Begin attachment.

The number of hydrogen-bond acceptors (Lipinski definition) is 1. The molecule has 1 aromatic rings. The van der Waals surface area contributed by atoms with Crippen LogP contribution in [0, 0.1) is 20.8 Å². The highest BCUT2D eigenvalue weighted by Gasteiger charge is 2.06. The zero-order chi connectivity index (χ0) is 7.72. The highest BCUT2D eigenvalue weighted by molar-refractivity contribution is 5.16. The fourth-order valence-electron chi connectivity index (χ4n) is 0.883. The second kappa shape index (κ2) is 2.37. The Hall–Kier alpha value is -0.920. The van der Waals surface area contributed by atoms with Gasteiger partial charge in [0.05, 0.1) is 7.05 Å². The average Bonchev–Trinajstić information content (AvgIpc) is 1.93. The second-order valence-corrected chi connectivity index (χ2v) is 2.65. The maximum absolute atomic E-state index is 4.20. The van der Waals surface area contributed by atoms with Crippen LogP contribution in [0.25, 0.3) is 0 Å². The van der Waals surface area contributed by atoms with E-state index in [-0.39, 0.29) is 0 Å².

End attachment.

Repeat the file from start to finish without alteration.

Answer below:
The number of hydrogen-bond acceptors (Lipinski definition) is 1. The molecule has 1 aromatic rings. The van der Waals surface area contributed by atoms with Crippen LogP contribution in [0, 0.1) is 20.8 Å². The highest BCUT2D eigenvalue weighted by Gasteiger charge is 2.06. The zero-order chi connectivity index (χ0) is 7.72. The highest BCUT2D eigenvalue weighted by molar-refractivity contribution is 5.16. The fourth-order valence-electron chi connectivity index (χ4n) is 0.883. The second kappa shape index (κ2) is 2.37. The Hall–Kier alpha value is -0.920. The van der Waals surface area contributed by atoms with Gasteiger partial charge in [0.05, 0.1) is 7.05 Å². The average Bonchev–Trinajstić information content (AvgIpc) is 1.93. The second-order valence-corrected chi connectivity index (χ2v) is 2.65. The maximum absolute atomic E-state index is 4.20. The van der Waals surface area contributed by atoms with Crippen LogP contribution in [0.25, 0.3) is 0 Å². The van der Waals surface area contributed by atoms with E-state index in [-0.39, 0.29) is 0 Å².